Image by skeeze from Pixabay

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  1. Ann Strother

    Keep on with that people reeducation so our wildlife doesn,t get killed! Esp. Garbagecand the crazy idea that feeding wild animals is cute! (And goid for them).

  2. Jefferson Bray

    Exemptions written into the BC Wildlife Act (see Section 33.1 & Farm Act) that are responsible for Gov’t manufactured ‘population sinks’. Example: Bella Coola Valley, sixteen (16 minimum reported) grizzly bears (10 by COS; 6 Residents – Moms, cubs, subadults, etc.) executed within five months of 2019. And the one lousy road in and out was littered with grizzly cherry pit filled scat, and later green applesauce scat…as COS just drove by. Like they have done for decades….
    CO – “Farms, yeah that’s a tough one.”

    ‘Attractant’ law(s) is corrupt; everyone employed within Gov’t knows; and they’ve done nothing internally to amend/rectify their abusive ‘system’. When archaic policy is amended to change the emphasis from destructive, reactive focus on consciously “baited” bear behaviour to proactive focus on apathetic, unaccountable, entitled human behaviour, then there will be less ‘conflict’. Until then, Gov’t FLNRO/MOE/COS ‘public safety’ is a spin-doctored lie. Bears don’t require ‘enforcement’ agencies.

    An old friend once said, “I don’t know everything about bears but, I do know one thing, it’s not bears that are the problem, it’s people.” His name was Charlie Russell.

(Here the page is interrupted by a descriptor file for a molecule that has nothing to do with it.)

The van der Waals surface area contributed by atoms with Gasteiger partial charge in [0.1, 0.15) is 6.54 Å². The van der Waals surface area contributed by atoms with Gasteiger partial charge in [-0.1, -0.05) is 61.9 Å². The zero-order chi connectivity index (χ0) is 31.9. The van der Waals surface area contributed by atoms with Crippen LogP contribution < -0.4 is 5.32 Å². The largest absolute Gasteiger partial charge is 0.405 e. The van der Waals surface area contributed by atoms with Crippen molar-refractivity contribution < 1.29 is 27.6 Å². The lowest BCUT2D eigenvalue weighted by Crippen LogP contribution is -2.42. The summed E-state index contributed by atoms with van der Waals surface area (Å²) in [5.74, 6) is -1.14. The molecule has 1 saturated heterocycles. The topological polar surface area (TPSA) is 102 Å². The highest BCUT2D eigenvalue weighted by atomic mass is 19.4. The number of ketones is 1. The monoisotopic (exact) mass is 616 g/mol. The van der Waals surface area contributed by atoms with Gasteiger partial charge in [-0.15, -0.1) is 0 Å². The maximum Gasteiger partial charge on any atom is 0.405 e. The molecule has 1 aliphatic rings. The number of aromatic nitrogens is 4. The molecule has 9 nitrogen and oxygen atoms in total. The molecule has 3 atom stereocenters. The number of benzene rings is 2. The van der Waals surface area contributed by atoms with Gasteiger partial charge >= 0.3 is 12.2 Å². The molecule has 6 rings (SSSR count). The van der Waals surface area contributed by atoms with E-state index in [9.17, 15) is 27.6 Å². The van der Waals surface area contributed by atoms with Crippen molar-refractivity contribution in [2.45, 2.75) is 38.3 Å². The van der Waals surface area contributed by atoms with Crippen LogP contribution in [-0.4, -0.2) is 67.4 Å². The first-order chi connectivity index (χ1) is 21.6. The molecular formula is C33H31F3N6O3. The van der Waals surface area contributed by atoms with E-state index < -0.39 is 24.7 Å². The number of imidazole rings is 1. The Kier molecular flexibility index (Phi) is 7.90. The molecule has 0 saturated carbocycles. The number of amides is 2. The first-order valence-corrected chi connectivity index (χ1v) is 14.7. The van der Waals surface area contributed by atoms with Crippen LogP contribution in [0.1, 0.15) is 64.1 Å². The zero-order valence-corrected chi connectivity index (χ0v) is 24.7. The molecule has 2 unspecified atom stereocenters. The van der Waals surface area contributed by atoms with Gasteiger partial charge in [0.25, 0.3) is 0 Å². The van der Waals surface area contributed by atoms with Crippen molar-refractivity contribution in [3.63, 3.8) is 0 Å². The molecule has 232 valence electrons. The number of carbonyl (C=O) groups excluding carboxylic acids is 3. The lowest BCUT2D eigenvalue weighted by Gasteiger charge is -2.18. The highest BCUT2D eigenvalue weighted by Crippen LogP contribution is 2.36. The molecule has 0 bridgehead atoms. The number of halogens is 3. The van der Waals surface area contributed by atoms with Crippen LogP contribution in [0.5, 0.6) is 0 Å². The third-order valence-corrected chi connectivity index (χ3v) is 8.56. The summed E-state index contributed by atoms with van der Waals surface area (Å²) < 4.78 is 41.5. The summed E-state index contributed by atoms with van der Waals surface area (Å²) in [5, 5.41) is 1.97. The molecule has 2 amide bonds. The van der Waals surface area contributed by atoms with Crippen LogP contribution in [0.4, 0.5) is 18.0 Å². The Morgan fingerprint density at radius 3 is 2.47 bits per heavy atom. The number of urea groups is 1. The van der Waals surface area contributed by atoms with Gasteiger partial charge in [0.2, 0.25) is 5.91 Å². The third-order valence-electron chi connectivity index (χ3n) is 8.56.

Thank you for your leadership Mr. Olsen.

  3. Sandy Martin

    Bravo Adam Olsen!
    Wildlife management in BC (and in so many other parts of our country and elsewhere in the world) has always set up such a tremendous imbalance, just as the cartoon in this article so aptly depicts. Thank you for paying attention to the many, many voices who have been pleading with government for decades to design programs that are sustainable with the focus on the needs of the animals and not on the needs/wants of human enterprise. Our governments need to pay close attention to the experts in wildlife ecosystems and behaviours and less attention to people who want particular animals ‘looked after’ and others ‘gotten rid of’.

    And, for god’s sake people, secure your garbage so that it does not attract wildlife to your neighbourhoods! It’s not rocket science! Governments should also have the chutzpah to implement big fines for those individuals who do not safely secure their garbage.

    Thank you Adam Olsen. Please keep this important issue in the forefront with our municipal, provincial and federal governments. It’s time our province/country got out of the dark ages regarding wildlife management. It makes one think that ‘human management’ might be a more successful route to go in creating and sustaining the sharing of our lands with animals.